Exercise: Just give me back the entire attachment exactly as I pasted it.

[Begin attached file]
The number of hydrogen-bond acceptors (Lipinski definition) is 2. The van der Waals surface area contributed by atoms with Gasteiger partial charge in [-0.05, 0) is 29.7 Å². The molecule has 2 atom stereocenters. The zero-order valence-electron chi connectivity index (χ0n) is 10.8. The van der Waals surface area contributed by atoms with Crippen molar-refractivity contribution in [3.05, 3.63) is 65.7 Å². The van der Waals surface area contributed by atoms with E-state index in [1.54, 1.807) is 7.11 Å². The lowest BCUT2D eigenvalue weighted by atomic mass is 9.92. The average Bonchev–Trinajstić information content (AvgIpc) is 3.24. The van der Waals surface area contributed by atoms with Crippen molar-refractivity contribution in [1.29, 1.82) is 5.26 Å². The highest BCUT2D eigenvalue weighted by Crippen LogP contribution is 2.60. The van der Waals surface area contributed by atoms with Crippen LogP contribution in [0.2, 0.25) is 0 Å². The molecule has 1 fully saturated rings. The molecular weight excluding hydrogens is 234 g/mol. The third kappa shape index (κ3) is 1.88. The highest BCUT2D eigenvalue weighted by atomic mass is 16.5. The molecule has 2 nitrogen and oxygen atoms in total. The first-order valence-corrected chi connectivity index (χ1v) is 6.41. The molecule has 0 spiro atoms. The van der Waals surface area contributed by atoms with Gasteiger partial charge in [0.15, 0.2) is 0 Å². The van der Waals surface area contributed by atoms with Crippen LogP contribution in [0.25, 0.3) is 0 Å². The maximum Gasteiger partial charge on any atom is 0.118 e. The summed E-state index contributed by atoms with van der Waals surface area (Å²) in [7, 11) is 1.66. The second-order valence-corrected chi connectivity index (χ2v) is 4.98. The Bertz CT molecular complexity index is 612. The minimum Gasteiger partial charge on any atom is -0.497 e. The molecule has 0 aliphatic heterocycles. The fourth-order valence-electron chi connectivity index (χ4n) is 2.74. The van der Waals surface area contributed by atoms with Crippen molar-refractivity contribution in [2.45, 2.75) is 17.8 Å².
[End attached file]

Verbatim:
The number of hydrogen-bond acceptors (Lipinski definition) is 2. The van der Waals surface area contributed by atoms with Gasteiger partial charge in [-0.05, 0) is 29.7 Å². The molecule has 2 atom stereocenters. The zero-order valence-electron chi connectivity index (χ0n) is 10.8. The van der Waals surface area contributed by atoms with Crippen molar-refractivity contribution in [3.05, 3.63) is 65.7 Å². The van der Waals surface area contributed by atoms with E-state index in [1.54, 1.807) is 7.11 Å². The lowest BCUT2D eigenvalue weighted by atomic mass is 9.92. The average Bonchev–Trinajstić information content (AvgIpc) is 3.24. The van der Waals surface area contributed by atoms with Crippen molar-refractivity contribution in [1.29, 1.82) is 5.26 Å². The highest BCUT2D eigenvalue weighted by Crippen LogP contribution is 2.60. The van der Waals surface area contributed by atoms with Crippen LogP contribution in [0.2, 0.25) is 0 Å². The molecule has 1 fully saturated rings. The molecular weight excluding hydrogens is 234 g/mol. The third kappa shape index (κ3) is 1.88. The highest BCUT2D eigenvalue weighted by atomic mass is 16.5. The molecule has 2 nitrogen and oxygen atoms in total. The first-order valence-corrected chi connectivity index (χ1v) is 6.41. The molecule has 0 spiro atoms. The van der Waals surface area contributed by atoms with Gasteiger partial charge in [0.15, 0.2) is 0 Å². The van der Waals surface area contributed by atoms with Crippen LogP contribution in [0.25, 0.3) is 0 Å². The maximum Gasteiger partial charge on any atom is 0.118 e. The summed E-state index contributed by atoms with van der Waals surface area (Å²) in [7, 11) is 1.66. The second-order valence-corrected chi connectivity index (χ2v) is 4.98. The Bertz CT molecular complexity index is 612. The minimum Gasteiger partial charge on any atom is -0.497 e. The molecule has 0 aliphatic heterocycles. The fourth-order valence-electron chi connectivity index (χ4n) is 2.74. The van der Waals surface area contributed by atoms with Crippen molar-refractivity contribution in [2.45, 2.75) is 17.8 Å².